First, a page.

A Yokel’s Journey

by mohib

A Yokel’s Journey (A short story about Soofi mysticism in poetic prose)

By; Mohib Asad,
Circa, 2006.


A few things need to be said about this work at the outset.
Firstly; this is a serious effort to understand the Soofi way of life which has over a billion adherents.
Secondly; this story is full of home-truths, clichés, and truisms.
Thirdly; it is a bit of a talking-down-at-you kind of reading, but then that is inherent in this lofty theme.
Fourthly; a purist of the English language may find some of the constructions a bit dubious. To him I say that this is how English has evolved in the Sub-continent in the last four hundred years.
Fifthly; given the widespread cruelty and violence which pervades the globe today, one must attempt to find hope, which this poem does. If you are a cynic by nature or conditioning, you might as well stop here.
Sixthly; this story will, hopefully, lead to a more compassionate re-appraisal of the others’ faith. And.
Finally; this is a love story of many loves.


To all men and women who believe in decency as paramount in life.


Have you ever wondered how many
Different ways are there of spending a life?
Must be in billions, says I.
For of the billions of humans on earth, the billions gone,
And many more to come; no two lives are exactly the same.
This is the true wonder of life,
And if this is not awesome
I don’t know what is.

Present day man, much intoxicated by
By ‘modern’ thinking in this ‘Age of reason;
Believes in choice as the bedrock of his life-experience,
Forgetting that these terms are but a few hundred years old,
While humans have been around thirty million years.
I think that ‘choice’ is rubbish, and a buzzword, no more.

To each of us our destiny, fate, kismet, future, lot,
Cup, doom, write-up-on-the-wall, divine decree;
take your pick.

We walk this earth seeking peaceful times,
Ambitions met, loves requited, hates avenged,
Beautiful offspring, secret pleasures, money and fame.

Long as things go well, we walk tall,
Roaming the planet stomping in shoes stitched
By designer cobblers of Europe,
Gloating that we have things framed, the globe held firmly
In manipulative hands.
Seldom realizing the huge impact of ‘chance’ on our day and night.

And we revel, if well-shod, that we are
to privilege entitled; generally oblivious to the cardinal fact
that death stalks us all; the well-shod as well as the millions
who go through life bare-footed.
( true, believe it or not )

One cell gone bad, one whiff of poisonous air,
One ounce of bad food, one tremor over Richter 8,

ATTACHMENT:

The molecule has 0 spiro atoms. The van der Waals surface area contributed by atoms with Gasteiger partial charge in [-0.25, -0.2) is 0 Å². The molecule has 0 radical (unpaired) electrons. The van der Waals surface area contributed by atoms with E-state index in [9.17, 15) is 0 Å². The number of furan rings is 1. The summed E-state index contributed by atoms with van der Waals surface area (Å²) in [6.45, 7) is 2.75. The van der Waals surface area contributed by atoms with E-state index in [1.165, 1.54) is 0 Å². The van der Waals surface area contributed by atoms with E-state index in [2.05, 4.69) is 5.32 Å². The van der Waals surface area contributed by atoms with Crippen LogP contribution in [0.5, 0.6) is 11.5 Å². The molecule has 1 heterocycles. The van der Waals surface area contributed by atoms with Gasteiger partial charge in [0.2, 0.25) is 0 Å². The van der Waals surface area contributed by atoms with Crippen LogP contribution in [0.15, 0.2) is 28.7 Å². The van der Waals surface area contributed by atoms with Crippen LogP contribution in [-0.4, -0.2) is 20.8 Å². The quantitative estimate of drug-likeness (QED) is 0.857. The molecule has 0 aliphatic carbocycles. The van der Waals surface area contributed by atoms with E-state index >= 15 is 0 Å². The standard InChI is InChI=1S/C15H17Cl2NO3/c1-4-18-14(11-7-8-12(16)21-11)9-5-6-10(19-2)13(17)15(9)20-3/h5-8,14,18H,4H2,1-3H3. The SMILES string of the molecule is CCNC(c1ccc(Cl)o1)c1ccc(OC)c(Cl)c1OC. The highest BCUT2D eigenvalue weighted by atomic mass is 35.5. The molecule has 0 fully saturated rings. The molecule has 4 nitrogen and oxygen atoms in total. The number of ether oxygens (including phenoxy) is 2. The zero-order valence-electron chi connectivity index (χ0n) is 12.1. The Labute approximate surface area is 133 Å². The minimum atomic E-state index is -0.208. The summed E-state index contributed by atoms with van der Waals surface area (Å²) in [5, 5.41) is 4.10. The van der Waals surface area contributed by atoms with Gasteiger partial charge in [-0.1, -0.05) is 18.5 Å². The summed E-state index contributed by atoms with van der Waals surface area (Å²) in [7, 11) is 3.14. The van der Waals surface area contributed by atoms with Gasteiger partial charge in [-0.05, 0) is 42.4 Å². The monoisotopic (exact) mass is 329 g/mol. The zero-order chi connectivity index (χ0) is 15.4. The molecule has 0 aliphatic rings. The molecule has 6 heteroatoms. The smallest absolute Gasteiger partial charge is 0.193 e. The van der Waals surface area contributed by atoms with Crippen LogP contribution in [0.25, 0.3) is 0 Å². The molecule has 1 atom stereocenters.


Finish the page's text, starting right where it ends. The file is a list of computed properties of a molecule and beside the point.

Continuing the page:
One bolt of lightning, a single atomic clot of blood,
Wind, water, ice, snow, fire or stone.
We do not have a choice in how we die, let alone live.
Shakespeare’s ‘poor forked animal’ is weak and helpless.
However arrogant, proud, or vain he acts.

So choices in life we have none.
What we do have choices in life-styles,
These are many of course;
The decent, the charlatan, the rogue, the knave, the opted-out,
( Again, take your pick)

And of the score or so of these, I find the Soofis
Interest me greatly. Guys live in a world of their own,
In what they call ‘universal humanism’
God alone knows where that be.

My friend and I talked the other day,
Of what they were, /are up to?
This band of mystics, wanderers, poets and singers.
There must be something to it, I argued.
After all, Rumi and Rabia, saints for sure, famously belonged
To this hallowed group.
My friend then spun a yarn so stylish,
That it is a ‘must-recount’ and here goes;


In the village of Rajan, in southern Punjab,
this yokel, Abdul by name, small time farmer,
salt of the earth,
worked his ten-acre holding;
keening and turning, sowing and reaping,
the year round.
Living as the seasons turned,
healthy, hearty, and happy as Punch,
at peace with himself and all around.

One spring Friday, while he tilled,
planning the next crop,
he chanced to hear the sermon
broadcast from the local mosque.
He vaguely heard the mulla talk of Rumi,
And how his Musnawi was
The most excellent book man ever wrote.

Not a mosque-goer, even on Fridays,
our Abdul thought he would find out more,
about this man who wrote the book,
the mulla so admired.

That night he went a-visiting, as youngsters do,
to the village next doors,
and forgot Rumi for the time.
He was all of twenty ‚

He had met this little girl, Jani by name,
in a settlement of gypsies.
Nubian to a tee, her hormones going dizzy.
She was all of seventeen.

One night, a month or two later,
during an interlude from passion,
he, in a mood of show-off,
mentioned Rumi; said he knew him,
the man who had written a magic book.

As it turned out, so did Jani.
Her father sang old gypsy songs